By Shakirah Thebus
A 15 year old grade 9 learner at San Souci Girls High has been labelled a hero after saving the life of her athletics coach. It was an extraordinary day at school when Kyra Stevens was interrupted by an educator and asked for her glucometer as she was diabetic. Moments later her name was called on the intercom machine and she was requested to go to the community room where her rugby coach Shafiek Murphy had been lying unconscious – believed to have been in a diabetic coma. Because she had never seen anyone in that state before, she didn’t know what to expect. She entered the room and saw her coach lying on the floor and was told by the teachers present that she had to take control of the situation.
“They told me I must do everything, and I said okay and I took it in my stride,” Stevens told VOC Breakfast Beat.
Stevens had a sense of calm under pressure and with quick thinking, immediately tried to check his sugar levels, but his hand were too cold and she was unable to find blood. She told one of the teachers present to keep his other hand and try to warm it up so that she could extract some blood. She managed to obtain blood from the other hand and checked it. The reading she received on the machine was too high.
Stevens grabbed the teacher’s insulin and administered 25 units. The coach was rushed to the hospital by another educator soon after.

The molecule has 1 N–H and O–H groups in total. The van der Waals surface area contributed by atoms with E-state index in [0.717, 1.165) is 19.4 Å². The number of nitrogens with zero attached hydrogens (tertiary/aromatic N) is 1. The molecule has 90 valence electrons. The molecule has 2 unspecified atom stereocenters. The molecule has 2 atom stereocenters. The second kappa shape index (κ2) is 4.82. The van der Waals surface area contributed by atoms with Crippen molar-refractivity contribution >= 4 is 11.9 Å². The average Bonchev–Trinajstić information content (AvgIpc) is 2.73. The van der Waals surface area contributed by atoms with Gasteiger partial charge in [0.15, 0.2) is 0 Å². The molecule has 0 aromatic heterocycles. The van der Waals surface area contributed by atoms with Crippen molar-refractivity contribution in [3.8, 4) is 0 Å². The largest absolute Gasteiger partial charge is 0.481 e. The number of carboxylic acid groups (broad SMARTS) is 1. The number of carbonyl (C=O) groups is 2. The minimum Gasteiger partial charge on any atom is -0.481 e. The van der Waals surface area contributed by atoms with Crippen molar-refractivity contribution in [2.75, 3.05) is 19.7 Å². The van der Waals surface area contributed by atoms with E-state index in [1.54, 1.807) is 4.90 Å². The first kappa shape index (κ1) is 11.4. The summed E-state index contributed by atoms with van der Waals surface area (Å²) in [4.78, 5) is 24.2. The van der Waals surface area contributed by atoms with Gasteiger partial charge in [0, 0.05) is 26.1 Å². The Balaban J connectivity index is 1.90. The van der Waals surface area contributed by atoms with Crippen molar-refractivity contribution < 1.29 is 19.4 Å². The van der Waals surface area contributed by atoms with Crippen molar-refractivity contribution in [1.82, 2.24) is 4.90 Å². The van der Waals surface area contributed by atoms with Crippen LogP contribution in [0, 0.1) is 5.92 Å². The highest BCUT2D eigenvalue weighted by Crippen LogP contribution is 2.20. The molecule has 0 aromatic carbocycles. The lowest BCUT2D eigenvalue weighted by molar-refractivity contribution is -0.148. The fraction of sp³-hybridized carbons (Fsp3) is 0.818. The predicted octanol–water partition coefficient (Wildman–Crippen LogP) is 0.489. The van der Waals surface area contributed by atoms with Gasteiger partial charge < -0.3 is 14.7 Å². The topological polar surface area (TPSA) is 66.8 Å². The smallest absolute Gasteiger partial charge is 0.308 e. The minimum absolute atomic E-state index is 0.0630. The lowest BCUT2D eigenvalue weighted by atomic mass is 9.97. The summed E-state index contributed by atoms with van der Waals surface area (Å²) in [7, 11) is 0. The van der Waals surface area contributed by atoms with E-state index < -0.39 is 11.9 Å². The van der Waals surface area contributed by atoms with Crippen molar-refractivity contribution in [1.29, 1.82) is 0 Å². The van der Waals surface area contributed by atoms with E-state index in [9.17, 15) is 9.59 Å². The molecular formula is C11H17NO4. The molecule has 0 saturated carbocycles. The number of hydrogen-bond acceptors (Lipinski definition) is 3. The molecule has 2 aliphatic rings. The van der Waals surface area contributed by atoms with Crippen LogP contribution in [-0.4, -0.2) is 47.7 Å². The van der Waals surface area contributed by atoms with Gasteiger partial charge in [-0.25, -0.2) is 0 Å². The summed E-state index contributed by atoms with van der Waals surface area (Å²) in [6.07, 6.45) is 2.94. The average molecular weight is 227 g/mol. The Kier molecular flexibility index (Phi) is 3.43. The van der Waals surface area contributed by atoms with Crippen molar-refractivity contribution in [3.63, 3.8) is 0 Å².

“The next day coach Murphy phoned me and said if it wasn’t for me, he would’ve died.”
Kyra Stevens was honoured by San Souci high for her heroric deed, in this video by her mom posted on Facebook
Murphy, the head coach of the girl’s rugby team vaguely recalls the incident. He remembered he had eaten a sandwich at his desk and minutes later he collapsed. The next moment, he found himself in the hospital still disorientated.
The doctor had informed Mr Murphy that had she not administered the insulin in time, he would not have been alive today. Stevens continues to check up on her coach every day through texts as he is still trying to recover from the ordeal.
Stevens herself has been diagnosed with diabetes since July 2017 as well as ADHD.
“It has not been very easy, I don’t have my diabetes under control yet, but I’m getting a grasp on it day by day.”
The coach was informed that Kyra had some trouble adjusting to living with diabetes and he approached her and told her that he too had been living with diabetes for over 20 years.
“Kyra is full of energy and very bubbly. Kyra was one of my top sprinters at the athletics but then I found out in that time that Kyra was also diabetic, and I knew that somehow, we can relate to each other,” said Mr Murphy.
“It’s not easy, but you need to have someone you can go to and I’m that go-to person at school. My door is always open.”
This formed the basis of their friendship at school. Mr Murphy would give her advice on how to administer insulin and other diabetes-related challenges.
Mr Murphy’s advice to those affected by diabetes is to make it known to the school and one’s friends. He urged learners not to hide it as this is a common tendency among those affected with diabetes. He urged people to take an interest in diabetes and what to do in similar cases.
Stevens’ advice to all, especially youth much like herself was to gain awareness on issues and to live life to the fullest. VOC